Dalia Ceja had a decision to make. After graduating from San Francisco State University in 2008 with a degree in marketing and communications, living and working in San Francisco, and then traveling to South America, Ceja had to decide whether and when she would join the family business.
Ceja has diverse passions and she is not afraid to revel in each and every one. On her blog, TheOleReport.com, Ceja covers food, beverages, fashion, travel and more. Photos on The Ole Report show Ceja jumping out of an airplane in Argentina, having fun stepping into fashion and shopping at the local farmers market.
When you sky-dive, smell produce for the freshest selections and still understand the importance of the little black dress, you are one well-rounded woman. Ceja has connections to fashion and could have built a career around that industry. She is not camera-shy, and you can imagine her with a travel or cooking show. Some people grab life and run with it, but Ceja seems to run ahead of it and pull it along. You can see her being successful at so many different things.
Born into a Napa Valley winegrowing family, Ceja is grounded in the lessons taught by her strong, tight-knit family: Get educated and work hard.
If you have not heard the Ceja family story, it is a must. Dalia’s grandfather, Pablo Ceja, would return to his home in Mexico from working in the Napa Valley vineyards and tell his children about his love for a little Napa Valley town, St. Helena. His wish was that they would one day live there. His young son Pedro piped up that his wish was to own land and grow grapes in this beautiful land in Northern California. That dream started to materialize the day that Pablo and his wife, Juanita, decided to move their family to the U.S. in 1967. They eventually settled in St Helena and then Carneros.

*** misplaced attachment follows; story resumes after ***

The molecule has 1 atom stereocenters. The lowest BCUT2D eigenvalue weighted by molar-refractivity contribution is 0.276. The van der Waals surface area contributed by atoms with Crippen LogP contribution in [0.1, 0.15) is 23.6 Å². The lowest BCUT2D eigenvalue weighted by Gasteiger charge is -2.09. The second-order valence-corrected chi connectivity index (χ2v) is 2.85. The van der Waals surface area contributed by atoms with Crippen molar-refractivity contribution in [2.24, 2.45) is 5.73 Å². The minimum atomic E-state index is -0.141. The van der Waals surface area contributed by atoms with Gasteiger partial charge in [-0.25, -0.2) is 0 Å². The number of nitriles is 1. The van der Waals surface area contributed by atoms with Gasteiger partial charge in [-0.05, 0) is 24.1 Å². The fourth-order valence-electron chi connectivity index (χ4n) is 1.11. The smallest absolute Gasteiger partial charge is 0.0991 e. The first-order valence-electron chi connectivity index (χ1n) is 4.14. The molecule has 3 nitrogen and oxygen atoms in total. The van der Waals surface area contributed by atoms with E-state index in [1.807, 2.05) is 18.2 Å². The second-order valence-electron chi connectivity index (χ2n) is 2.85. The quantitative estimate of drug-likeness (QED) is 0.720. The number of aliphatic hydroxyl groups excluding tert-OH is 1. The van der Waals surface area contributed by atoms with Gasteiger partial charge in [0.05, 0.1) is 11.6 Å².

Pedro grew up in St Helena, going to the Robert Louis Stevenson middle school, where he met the girl who would later become his wife, Amelia Moran Fuentes. Amelia had the same dream that Pedro voiced so many years ago in Mexico. Together with Pedro’s brother, Armando, his wife Martha, and with Pablo and Juanita, the family pooled all of their resources and purchased a plot of 20 acres in Carneros. The shared dream was taking root.
From migrant farming to living and working in Napa Valley, the Ceja family would then take their knowledge, dedication and hard work and create Ceja Vineyards — wines and a winery experience that would reflect what they believed in: family and community.
The winery logo is a bell with a Latin inscription: vinum cantus amor, meaning: wine, song and love. In Mexico, bells are rung to announce community celebrations. Ceja uses the bell to invite everyone to be a part of Ceja Vineyards. This is not just a family affair, but a place for the community and every visitor who steps in the door.
Everything the winery does invites you in: from guests’ enjoyment of its approachable wines, its salsa dancing fun at the winery, its active involvement in social media, including cooking videos on YouTube.com and their website which share the family’s passion for authentic Mexican cuisine.
Dalia, the daughter of Amelia and Pedro, now has her hands in all of this and more. She did eventually join the family business as director of sales and marketing for Ceja Vineyards. While there is no typical day for Ceja — she could be working with distributors, hosting winemaker dinners, or working in the tasting room — she does so with her own style and flair. Ceja’s outgoing personality makes her a very welcoming face for Ceja Vineyards. Her fashionable sense adds to winery events and videos; and her fearlessness in exploring opportunities and adventures brings fresh excitement to the Ceja brand. There is so much more to come; Dalia’s story is just beginning.
Catherine Seda believes that wine is a million stories and she is set on telling them. Catherine holds the Diploma in Wine & Spirits from London’s WSET. If you have a wine story that begs telling, contact Catherine at firstname.lastname@example.org.